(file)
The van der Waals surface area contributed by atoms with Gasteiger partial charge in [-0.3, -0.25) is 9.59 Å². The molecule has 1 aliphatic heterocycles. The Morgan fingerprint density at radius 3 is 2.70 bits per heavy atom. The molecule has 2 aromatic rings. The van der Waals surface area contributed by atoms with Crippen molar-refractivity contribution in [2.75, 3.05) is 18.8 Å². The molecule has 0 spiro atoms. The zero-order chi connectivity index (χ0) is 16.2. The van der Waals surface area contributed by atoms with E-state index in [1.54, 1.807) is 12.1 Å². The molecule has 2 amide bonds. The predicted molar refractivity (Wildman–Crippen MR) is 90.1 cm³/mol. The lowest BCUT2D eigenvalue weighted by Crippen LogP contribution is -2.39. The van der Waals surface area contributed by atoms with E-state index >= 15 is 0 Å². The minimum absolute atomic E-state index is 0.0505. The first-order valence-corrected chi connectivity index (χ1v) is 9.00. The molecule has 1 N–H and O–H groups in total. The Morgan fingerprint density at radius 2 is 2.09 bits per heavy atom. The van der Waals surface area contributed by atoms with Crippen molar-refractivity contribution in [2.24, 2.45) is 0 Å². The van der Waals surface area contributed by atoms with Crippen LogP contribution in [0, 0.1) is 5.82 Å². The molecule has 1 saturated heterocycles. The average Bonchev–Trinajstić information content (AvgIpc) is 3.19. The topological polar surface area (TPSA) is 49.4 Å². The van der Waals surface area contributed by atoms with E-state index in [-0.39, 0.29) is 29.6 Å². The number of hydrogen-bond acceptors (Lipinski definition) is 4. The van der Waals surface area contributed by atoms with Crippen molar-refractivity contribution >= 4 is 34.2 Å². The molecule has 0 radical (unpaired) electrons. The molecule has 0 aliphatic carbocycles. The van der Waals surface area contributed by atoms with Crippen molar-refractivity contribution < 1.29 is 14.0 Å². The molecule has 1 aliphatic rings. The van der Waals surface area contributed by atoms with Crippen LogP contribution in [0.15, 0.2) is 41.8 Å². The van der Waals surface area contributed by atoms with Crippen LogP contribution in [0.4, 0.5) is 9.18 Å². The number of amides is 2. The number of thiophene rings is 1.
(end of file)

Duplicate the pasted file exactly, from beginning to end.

The van der Waals surface area contributed by atoms with Gasteiger partial charge in [-0.3, -0.25) is 9.59 Å². The molecule has 1 aliphatic heterocycles. The Morgan fingerprint density at radius 3 is 2.70 bits per heavy atom. The molecule has 2 aromatic rings. The van der Waals surface area contributed by atoms with Crippen molar-refractivity contribution in [2.75, 3.05) is 18.8 Å². The molecule has 0 spiro atoms. The zero-order chi connectivity index (χ0) is 16.2. The van der Waals surface area contributed by atoms with E-state index in [1.54, 1.807) is 12.1 Å². The molecule has 2 amide bonds. The predicted molar refractivity (Wildman–Crippen MR) is 90.1 cm³/mol. The lowest BCUT2D eigenvalue weighted by Crippen LogP contribution is -2.39. The van der Waals surface area contributed by atoms with E-state index >= 15 is 0 Å². The minimum absolute atomic E-state index is 0.0505. The first-order valence-corrected chi connectivity index (χ1v) is 9.00. The molecule has 1 N–H and O–H groups in total. The Morgan fingerprint density at radius 2 is 2.09 bits per heavy atom. The van der Waals surface area contributed by atoms with Crippen molar-refractivity contribution in [2.24, 2.45) is 0 Å². The van der Waals surface area contributed by atoms with Crippen LogP contribution in [0, 0.1) is 5.82 Å². The molecule has 1 saturated heterocycles. The average Bonchev–Trinajstić information content (AvgIpc) is 3.19. The topological polar surface area (TPSA) is 49.4 Å². The van der Waals surface area contributed by atoms with E-state index in [-0.39, 0.29) is 29.6 Å². The number of hydrogen-bond acceptors (Lipinski definition) is 4. The van der Waals surface area contributed by atoms with Crippen molar-refractivity contribution >= 4 is 34.2 Å². The molecule has 0 radical (unpaired) electrons. The molecule has 0 aliphatic carbocycles. The van der Waals surface area contributed by atoms with Crippen molar-refractivity contribution < 1.29 is 14.0 Å². The molecule has 1 aliphatic rings. The van der Waals surface area contributed by atoms with Crippen LogP contribution in [0.15, 0.2) is 41.8 Å². The van der Waals surface area contributed by atoms with Crippen LogP contribution in [0.4, 0.5) is 9.18 Å². The number of amides is 2. The number of thiophene rings is 1.